King's "I Have A Dream" speech is world-renowned, taught in schools, the most famous words the civil-rights leader spoke.
"I have a dream that my four children will one day live in a nation where they will not be judged by the color of their skin, but by the content of their character," King said.
He called for equal access to hotels and restaurants and hoped for a day when blacks and whites could work, pray and live together.
King's dream is still the ultimate goal, according to Rev. Damon Lynch III, pastor of New Prospect Baptist Church in Over-the-Rhine. But the focus is no longer on changing laws.
"Our fight now is economic," Lynch says.
Before desegregation, the nation's cities included top-to-bottom black communities, such as Harlem, where blacks not only lived, but owned property and businesses. But no more.
"Most of Harlem is no longer owned by anyone of color," Lynch says.
With integration, some of the economic clout blacks once enjoyed evaporated, because blacks are no longer confined to local businesses, Lynch says. Whole communities still exist for other minorities, such as Chinatown; but some would argue there are no longer black communities, even though many neighborhoods have majority-black populations, Lynch says.
Marian Spencer, who in 1983 was the first black woman elected to Cincinnati City Council, agrees that more emphasis on training black entrepreneurs is needed. She agrees that King's dream is still the ultimate goal.
"The dream just needs implementing," Spencer says.
Efforts to improve race relations also need to focus on one-to-one relationships between members of different races, Spencer says.
The U.S. Supreme Court desegregated public schools, but that didn't produce equality in education.
"The majority group moved to the suburbs," Spencer says. "The laws were changed, but the attitudes were not."
Americans need to move beyond celebrations of King's holiday and figure out how whites and blacks develop negative attitudes toward each other, Spencer says.
"In the final analysis, there's a freeing of us all when we can relate openly and honestly with each other," she says.
The National Underground Railroad Museum and Freedom Center is a big step in the right direction, according to Judge Nathaniel R. Jones of the U.S. Sixth Circuit Court of Appeals. Americans should remember the fight for civil rights didn't begin and end with King's life, but began during Reconstruction after the Civil War and continues today, Jones says.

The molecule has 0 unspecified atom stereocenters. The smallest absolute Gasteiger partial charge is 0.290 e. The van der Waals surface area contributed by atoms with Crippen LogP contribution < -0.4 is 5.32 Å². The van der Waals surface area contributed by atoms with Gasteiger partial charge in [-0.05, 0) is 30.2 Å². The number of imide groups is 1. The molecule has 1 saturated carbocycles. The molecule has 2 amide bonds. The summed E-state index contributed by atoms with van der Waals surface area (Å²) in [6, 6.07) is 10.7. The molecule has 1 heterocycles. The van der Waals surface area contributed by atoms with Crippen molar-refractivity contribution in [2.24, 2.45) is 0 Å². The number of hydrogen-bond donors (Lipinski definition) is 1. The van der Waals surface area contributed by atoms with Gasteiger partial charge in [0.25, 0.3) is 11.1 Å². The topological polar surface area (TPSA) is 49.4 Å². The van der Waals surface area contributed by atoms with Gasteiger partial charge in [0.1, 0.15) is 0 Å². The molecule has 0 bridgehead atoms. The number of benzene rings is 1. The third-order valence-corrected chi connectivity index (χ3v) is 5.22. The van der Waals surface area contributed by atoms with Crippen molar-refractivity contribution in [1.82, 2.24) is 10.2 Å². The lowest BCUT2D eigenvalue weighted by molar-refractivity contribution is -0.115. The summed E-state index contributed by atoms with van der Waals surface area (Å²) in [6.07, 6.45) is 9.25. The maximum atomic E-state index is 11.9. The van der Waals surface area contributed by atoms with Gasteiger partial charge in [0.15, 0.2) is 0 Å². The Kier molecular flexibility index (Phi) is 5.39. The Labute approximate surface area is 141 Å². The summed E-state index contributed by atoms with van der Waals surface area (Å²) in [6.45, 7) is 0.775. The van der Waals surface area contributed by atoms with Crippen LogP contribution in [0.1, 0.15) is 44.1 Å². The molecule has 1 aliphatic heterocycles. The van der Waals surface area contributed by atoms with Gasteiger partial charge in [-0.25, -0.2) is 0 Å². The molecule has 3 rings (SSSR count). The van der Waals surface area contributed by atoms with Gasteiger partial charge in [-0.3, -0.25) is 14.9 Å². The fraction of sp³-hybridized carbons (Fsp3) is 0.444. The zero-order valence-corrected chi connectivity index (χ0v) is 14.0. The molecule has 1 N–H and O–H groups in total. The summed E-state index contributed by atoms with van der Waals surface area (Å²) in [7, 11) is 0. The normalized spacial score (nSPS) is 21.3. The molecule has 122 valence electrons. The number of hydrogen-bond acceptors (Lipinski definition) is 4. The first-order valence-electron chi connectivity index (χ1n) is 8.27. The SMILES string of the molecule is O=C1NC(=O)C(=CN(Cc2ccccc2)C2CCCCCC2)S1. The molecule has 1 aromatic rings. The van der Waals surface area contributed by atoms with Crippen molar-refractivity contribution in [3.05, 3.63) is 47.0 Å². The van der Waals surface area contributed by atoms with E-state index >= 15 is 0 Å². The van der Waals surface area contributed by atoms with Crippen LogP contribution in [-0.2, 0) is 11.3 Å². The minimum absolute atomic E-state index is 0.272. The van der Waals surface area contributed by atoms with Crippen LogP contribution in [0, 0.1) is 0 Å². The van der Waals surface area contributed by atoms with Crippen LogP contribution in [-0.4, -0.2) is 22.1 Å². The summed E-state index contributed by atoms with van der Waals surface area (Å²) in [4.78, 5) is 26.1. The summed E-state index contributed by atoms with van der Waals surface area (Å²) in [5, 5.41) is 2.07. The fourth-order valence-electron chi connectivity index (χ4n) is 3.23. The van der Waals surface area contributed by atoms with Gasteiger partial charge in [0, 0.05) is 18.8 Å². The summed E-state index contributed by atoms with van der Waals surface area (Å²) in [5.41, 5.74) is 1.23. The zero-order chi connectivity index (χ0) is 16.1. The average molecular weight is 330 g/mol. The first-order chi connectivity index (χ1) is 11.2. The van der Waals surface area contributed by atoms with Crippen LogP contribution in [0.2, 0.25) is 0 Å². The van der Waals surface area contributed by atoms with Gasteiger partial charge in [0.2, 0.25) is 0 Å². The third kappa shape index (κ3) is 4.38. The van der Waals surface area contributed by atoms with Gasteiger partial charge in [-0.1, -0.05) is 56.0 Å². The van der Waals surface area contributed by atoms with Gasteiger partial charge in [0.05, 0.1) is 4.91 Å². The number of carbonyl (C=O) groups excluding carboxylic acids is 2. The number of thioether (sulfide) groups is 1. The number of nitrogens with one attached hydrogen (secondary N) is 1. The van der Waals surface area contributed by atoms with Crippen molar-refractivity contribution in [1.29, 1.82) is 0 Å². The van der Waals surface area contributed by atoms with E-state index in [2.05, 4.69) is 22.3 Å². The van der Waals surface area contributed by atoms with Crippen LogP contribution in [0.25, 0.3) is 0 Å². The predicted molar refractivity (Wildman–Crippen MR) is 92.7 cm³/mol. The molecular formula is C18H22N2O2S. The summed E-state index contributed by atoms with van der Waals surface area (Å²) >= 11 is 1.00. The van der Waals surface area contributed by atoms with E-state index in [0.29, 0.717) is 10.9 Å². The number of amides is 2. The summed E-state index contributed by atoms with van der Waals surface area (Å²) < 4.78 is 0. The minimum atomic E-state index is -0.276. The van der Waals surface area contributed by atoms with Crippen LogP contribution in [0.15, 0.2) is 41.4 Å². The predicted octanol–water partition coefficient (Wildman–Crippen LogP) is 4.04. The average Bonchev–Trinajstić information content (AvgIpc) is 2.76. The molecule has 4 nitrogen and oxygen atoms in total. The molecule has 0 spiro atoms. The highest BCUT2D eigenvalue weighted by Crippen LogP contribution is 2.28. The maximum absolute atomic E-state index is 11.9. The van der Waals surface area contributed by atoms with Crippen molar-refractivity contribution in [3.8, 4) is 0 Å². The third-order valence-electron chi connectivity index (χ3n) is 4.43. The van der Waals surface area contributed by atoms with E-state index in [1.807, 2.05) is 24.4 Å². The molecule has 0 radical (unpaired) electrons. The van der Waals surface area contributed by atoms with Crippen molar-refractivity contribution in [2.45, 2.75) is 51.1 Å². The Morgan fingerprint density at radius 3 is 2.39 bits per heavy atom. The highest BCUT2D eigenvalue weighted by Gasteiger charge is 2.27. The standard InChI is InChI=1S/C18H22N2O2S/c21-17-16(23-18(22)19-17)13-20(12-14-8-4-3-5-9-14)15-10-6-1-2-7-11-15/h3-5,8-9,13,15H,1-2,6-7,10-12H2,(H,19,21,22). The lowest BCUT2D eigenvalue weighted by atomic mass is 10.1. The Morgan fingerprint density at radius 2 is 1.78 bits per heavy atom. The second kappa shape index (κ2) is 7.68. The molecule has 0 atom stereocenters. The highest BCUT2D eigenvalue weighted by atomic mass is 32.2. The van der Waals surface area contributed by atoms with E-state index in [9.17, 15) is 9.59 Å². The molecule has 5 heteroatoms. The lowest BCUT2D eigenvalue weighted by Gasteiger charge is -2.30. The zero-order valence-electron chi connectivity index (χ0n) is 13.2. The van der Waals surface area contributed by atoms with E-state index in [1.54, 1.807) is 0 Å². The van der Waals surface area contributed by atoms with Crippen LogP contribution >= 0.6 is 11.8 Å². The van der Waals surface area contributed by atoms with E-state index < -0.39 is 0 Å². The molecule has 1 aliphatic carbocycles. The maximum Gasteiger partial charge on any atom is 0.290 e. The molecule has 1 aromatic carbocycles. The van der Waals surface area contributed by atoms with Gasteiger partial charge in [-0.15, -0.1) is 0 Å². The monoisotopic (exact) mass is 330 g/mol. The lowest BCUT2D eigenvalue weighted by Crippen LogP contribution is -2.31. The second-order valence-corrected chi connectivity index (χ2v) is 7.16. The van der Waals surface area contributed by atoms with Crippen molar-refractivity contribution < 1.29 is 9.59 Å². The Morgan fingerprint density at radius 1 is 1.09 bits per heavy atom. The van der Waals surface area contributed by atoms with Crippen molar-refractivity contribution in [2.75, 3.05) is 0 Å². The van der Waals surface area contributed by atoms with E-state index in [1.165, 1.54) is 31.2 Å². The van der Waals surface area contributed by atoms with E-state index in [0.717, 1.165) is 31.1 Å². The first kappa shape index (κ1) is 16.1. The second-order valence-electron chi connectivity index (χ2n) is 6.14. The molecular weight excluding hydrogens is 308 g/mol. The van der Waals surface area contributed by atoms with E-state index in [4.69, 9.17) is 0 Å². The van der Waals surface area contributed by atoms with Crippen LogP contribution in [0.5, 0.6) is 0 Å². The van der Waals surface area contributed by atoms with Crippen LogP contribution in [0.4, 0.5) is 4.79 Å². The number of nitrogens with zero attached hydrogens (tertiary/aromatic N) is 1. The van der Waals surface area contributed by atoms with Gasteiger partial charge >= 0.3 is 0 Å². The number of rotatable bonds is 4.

Part of the remaining work is weeding out institutionalized racism, such as the voting disparities that turned up in Florida in November and racial profiling by police, according to Jones.
Anne Braden, a white civil rights-era journalist and author, says there's more to King's story than usually told. In 1954, 18 months before Rosa Parks refused to give up her bus seat, Braden and her husband bought a house for a black couple in an all-white Louisville neighborhood. The house was bombed.
Braden points out King called for nothing less than a complete makeover of society as the Vietnam War escalated.
In "Beyond Vietnam," a 1967 speech at Riverside Church in New York, King asked black Americans to refuse to serve in the war and called for a wholesale change in American values. His words were prophetic of the 1980s era of greed; but for some reason, this part of King's philosophy isn't emphasized.
"We must rapidly begin the shift from a thing-oriented society to a person-oriented society," King said. "When machines and computers, profit motives and property rights are considered more important than people, the giant triplets of racism, extreme materialism and militarism are incapable of being conquered ... True compassion is more than flinging a coin to a beggar. It comes to see that an edifice which produces beggars needs restructuring."
This later vision of King's needs more emphasis, according to Braden.
"That legacy, to me, is the real legacy of Dr. King," she says.
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